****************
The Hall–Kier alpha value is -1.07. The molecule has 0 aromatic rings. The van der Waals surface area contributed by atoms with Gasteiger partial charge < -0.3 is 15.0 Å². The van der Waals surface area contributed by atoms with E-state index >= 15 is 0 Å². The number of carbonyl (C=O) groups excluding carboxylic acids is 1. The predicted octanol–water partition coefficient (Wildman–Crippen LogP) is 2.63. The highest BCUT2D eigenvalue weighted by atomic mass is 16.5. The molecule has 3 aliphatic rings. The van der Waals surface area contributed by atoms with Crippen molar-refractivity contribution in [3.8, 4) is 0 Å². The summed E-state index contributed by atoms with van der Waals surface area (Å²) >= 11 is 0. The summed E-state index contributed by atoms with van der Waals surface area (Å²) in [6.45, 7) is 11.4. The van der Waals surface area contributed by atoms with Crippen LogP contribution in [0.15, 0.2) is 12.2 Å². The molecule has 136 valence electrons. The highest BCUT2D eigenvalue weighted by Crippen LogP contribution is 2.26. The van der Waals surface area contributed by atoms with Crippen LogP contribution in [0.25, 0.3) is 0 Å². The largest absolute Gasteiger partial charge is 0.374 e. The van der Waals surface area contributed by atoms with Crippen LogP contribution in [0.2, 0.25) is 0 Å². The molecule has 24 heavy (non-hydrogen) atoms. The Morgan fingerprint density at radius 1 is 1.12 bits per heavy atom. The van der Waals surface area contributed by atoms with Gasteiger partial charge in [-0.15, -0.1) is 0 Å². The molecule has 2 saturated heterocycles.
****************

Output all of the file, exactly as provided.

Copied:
The Hall–Kier alpha value is -1.07. The molecule has 0 aromatic rings. The van der Waals surface area contributed by atoms with Gasteiger partial charge < -0.3 is 15.0 Å². The van der Waals surface area contributed by atoms with E-state index >= 15 is 0 Å². The number of carbonyl (C=O) groups excluding carboxylic acids is 1. The predicted octanol–water partition coefficient (Wildman–Crippen LogP) is 2.63. The highest BCUT2D eigenvalue weighted by atomic mass is 16.5. The molecule has 3 aliphatic rings. The van der Waals surface area contributed by atoms with Crippen molar-refractivity contribution in [3.8, 4) is 0 Å². The summed E-state index contributed by atoms with van der Waals surface area (Å²) >= 11 is 0. The summed E-state index contributed by atoms with van der Waals surface area (Å²) in [6.45, 7) is 11.4. The van der Waals surface area contributed by atoms with Crippen LogP contribution in [0.15, 0.2) is 12.2 Å². The molecule has 136 valence electrons. The highest BCUT2D eigenvalue weighted by Crippen LogP contribution is 2.26. The van der Waals surface area contributed by atoms with Crippen LogP contribution in [0.25, 0.3) is 0 Å². The largest absolute Gasteiger partial charge is 0.374 e. The van der Waals surface area contributed by atoms with Crippen LogP contribution in [0.2, 0.25) is 0 Å². The molecule has 24 heavy (non-hydrogen) atoms. The Morgan fingerprint density at radius 1 is 1.12 bits per heavy atom. The van der Waals surface area contributed by atoms with Gasteiger partial charge in [-0.15, -0.1) is 0 Å². The molecule has 2 saturated heterocycles.